So when should people drive? Early in the morning or late at night on any day, to or from, is a time when the volume is light. GDOT suspends scheduled road work during each holiday weekend, eliminating those obstacles.
Drivers do have to weigh the cost of changing their entire schedules to avoid sitting in an hour or two (or far less) of extra backups. Waiting six hours at home to avoid sitting in two hours of gridlock only makes sense if the bad traffic causes that much stress or fuel burn.
Another cost to consider is the risk of driving while impaired by drowsiness. White-knuckling a drive late at night to extend a trip or beat the traffic could end up costing way more than the supposed benefits. While intoxicated driving is a major issue during any holiday, an overlooked mistake is drowsy driving. The same weaving, dulled alertness, and half-opened eyes happen under both the influence of substances or fatigue. We should treat them with the same alarm and moral outrage.
If a driver starts fighting the heavy eyelids, they should pull over and either appoint another legal driver or dish out the money for a hotel.
Distracted driving is another holiday driving danger. People fiddling with their turn-by-turn directions, texting out an ETA, or just turning and hushing the kids are all distracted. One ill-timed attention lapse can change lives. The holidays provide so many distractions and we need to do our best to purge them before assuming driving responsibilities.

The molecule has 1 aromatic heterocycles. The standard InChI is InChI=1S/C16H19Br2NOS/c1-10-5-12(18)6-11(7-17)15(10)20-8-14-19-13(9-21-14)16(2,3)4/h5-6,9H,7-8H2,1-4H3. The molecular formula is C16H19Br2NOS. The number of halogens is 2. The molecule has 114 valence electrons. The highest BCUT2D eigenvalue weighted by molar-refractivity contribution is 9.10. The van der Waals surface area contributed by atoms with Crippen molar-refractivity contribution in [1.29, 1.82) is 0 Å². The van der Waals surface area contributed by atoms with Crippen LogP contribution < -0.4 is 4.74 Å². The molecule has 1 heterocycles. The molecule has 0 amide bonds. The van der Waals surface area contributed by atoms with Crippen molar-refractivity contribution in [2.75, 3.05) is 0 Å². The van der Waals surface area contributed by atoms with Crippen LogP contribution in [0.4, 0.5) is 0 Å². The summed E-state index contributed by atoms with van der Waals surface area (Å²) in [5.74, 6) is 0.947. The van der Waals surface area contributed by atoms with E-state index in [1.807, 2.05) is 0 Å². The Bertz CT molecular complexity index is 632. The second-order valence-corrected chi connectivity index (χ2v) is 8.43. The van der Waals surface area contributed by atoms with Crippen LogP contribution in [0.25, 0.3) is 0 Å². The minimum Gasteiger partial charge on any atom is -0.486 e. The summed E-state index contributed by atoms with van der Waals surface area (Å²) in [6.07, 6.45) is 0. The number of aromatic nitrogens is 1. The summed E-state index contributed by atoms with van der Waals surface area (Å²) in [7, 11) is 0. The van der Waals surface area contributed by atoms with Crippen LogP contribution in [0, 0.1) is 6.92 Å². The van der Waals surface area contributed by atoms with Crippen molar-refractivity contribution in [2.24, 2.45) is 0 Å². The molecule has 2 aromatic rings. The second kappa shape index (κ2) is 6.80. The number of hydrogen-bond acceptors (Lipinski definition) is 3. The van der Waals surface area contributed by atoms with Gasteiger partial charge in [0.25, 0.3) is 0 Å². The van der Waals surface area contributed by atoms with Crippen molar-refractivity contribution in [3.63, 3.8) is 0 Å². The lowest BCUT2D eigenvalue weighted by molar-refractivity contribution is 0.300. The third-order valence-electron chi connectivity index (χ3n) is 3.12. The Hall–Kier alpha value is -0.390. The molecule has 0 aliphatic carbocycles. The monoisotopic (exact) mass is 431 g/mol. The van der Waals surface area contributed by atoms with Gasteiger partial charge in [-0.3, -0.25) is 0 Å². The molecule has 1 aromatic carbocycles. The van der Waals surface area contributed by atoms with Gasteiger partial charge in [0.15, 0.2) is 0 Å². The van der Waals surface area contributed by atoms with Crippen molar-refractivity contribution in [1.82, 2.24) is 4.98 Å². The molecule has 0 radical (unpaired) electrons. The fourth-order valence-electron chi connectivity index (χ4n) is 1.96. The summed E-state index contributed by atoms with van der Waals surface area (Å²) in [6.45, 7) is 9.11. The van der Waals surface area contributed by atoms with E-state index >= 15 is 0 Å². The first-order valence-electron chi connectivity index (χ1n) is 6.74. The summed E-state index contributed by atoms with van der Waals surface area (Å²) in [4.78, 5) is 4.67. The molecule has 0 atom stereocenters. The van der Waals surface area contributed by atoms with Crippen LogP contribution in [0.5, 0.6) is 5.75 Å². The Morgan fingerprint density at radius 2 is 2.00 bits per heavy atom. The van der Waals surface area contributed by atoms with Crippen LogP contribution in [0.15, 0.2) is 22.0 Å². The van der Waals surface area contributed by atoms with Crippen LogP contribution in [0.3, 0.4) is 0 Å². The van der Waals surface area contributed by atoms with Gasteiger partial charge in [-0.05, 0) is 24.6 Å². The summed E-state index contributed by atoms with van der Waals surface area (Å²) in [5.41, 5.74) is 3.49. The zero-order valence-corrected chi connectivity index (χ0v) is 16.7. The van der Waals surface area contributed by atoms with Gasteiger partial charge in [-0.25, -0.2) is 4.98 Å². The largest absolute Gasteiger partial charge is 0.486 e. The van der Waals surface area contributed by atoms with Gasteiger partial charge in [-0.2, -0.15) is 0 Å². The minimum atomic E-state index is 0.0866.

Driver-education firm Zutobi listed Thanksgiving as the deadliest driving holiday, with more than 2,400 deaths in the U.S. from 2017 to 2021. Christmas is only fifth on the list. One reason is because Thanksgiving has such a concentrated travel period and the rush is on to make the one-day festivities on time. The stress, the pressure, the tight windows, the unfamiliar commutes — all of those swirl in with distracted and impaired driving to create this deadly brew.
A report by LendingTree, which has an auto insurance branch, finds that fatal crashes and pedestrian fatalities rise in the winter months in the U.S. Distractions, recklessness, and impairment are all listed as factors, but weather is also worse in the winter. Bad weather causes more wrecks. Fewer hours of daylight is another risk factor.
To recap, drivers who want to avoid peak Thanksgiving travel jams should stay off the roads in the afternoons on the days of, before, and during Turkey Day. Drivers should weigh the cost of delaying trips or driving at night. And driving during Thanksgiving is more dangerous than other holidays in recent years, because of impaired, distracted, and drowsy drivers.
Drivers can control when they leave and how alert they are when they do. If more took that kind of ownership, the road environment would be safer and more efficient for everyone.
Doug Turnbull, the PM drive Skycopter anchor for Triple Team Traffic on 95.5 WSB, is the Gridlock Guy. Download the Triple Team Traffic Alerts App to hear reports from the WSB Traffic Team automatically when you drive near trouble spots. Contact him at Doug.Turnbull@cmg.com.